When your district decides to adopt new materials for the California NGSS standards (or any standards), the State also outlines a process that they need to go through. This process is recommended whether a district chooses materials on the state approved list or not. In 2015, the State Board of Education adopted “Guidelines for Piloting Textbooks and Instructional Materials” which that outlines the process. (A fully accessible version is available from CDE – see FAQ 21.)

Here is the more succinct version:

There needs to be a committee that represents the stakeholders in the district and the majority of participants in the selection committee need to be classroom teachers who teach the grade levels and/or subjects that the instructional materials are for.

The committee should review the 2016 California Science Framework and the California NGSS standards. (A more user-friendly presentation of the standards is available from the San Diego County Office of Education.)

The committee should review the specific needs of the district including past test scores and demographic data on special populations.

The committee needs to prioritize criteria and decide on a process. (Consider making use of CSTA's White Paper: Priority Features of NGSS Instructional Materials. Achieve has developed and compiled a list of resources useful for evaluating instructional materials.)

There needs to be a check on the social content of the materials to ensure that they avoid stereotyping, reflect California’s multicultural society, and create a positive learning environment.

If the curriculum is not on the state the state-approved list, a curriculum map should be created to ensure that all standards are addressed in the curriculum.

Set-up a fair piloting process to pilot the instructional materials selected by the committee

CDE offers a robust FAQ page that will likely address most of your questions.

Part 3- What if we want an online program or a kit-based program, use open-source materials, or want to design our own program?

So you’ve found some curricula that meet your district’s needs and meet the state science standards. What about the last part of the Williams Act that requires students to have access to the materials at home?

With a textbook, the solution is easy, the textbook can be brought back and forth to school when needed. Some districts have two sets, and some publishers provide enough books to make this possible.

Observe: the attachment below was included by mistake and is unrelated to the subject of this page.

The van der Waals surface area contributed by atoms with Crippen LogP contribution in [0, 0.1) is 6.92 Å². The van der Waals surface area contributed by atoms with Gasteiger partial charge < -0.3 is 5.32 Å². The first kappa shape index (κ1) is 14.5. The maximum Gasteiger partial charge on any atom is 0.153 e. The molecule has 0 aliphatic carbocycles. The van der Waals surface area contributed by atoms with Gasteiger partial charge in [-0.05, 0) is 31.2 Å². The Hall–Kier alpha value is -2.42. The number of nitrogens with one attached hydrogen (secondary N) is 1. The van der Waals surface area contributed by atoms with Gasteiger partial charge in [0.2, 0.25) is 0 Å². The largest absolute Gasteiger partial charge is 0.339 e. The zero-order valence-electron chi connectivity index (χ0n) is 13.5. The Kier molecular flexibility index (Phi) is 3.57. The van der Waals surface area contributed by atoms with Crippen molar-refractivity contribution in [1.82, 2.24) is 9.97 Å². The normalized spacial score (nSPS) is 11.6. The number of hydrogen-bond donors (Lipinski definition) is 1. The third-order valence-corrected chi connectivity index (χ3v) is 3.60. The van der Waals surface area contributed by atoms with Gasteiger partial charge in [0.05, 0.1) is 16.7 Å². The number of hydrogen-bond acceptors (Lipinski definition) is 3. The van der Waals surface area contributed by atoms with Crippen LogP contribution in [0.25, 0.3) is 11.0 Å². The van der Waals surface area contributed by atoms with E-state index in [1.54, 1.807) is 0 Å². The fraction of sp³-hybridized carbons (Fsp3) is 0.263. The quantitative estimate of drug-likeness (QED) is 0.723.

But what if your chosen curriculum isn’t a traditional textbook? That’s okay. The state says “[i]nstructional materials may be printed or non-printed, and may include textbooks, technology-based materials, other educational materials, and tests." The Williams Act was written when most districts used textbooks, but it anticipated other options.

For electronic material, it is possible for students to have accounts to access student portals at home. This depends, however, on students having computers and internet access at home. Some districts and schools provide one-on-one computers for students who don’t have devices to use and help pay for internet access for families that cannot afford it. This doesn’t need to be for all families, only those that need or request it.

Providing access to a computer at school or at the public library is not adequate. After all, homework might be getting started at 9:00 pm on a Sunday night when schools and libraries are not open.

Another solution is to provide a bound book that has standards-based science content and can be used to do homework and assign reading. This is what several kit-based programs already use. Note that photocopied sheets of pages copied to address a shortage are not acceptable for this requirement.

One district that has used this solution is Rialto USD, which has created its own interim NGSS curriculum for middle school. Teacher on Special Assignment and CSTA member Juanita Chan facilitated teams of teachers to select chapters from CK-12 Open Source textbooks to create what is called a Flexbook. Most students can access them as PDFs on digital devices, no internet required. The district print center created PermaBound books that sites could order in the amount needed for about $50 per copy. Each school keeps 30 copies for families who request them or don’t have access to a digital device. A copy of the 8th grade Flexbook that they created is available online. Flexbooks can also be downloaded on devices as PDFs, so if kids had a device at home but no internet, they could still access the Flexbook.

The books do not equal the full curriculum. For example in a kit-based program, the core of the instruction is in experiments done in whole-class settings. The book is a supplement that allows for reading about the science and doing homework. This has been seen as an acceptable solution under the Williams Act.

Whatever the solution your district chooses for instructional materials it needs to be approved of by your school district's board of education. County Offices of Education are the agencies that monitor compliance with the Williams Act, and so ultimately any questions or concerns should be cleared up with your county office.

Was that a great love story or what?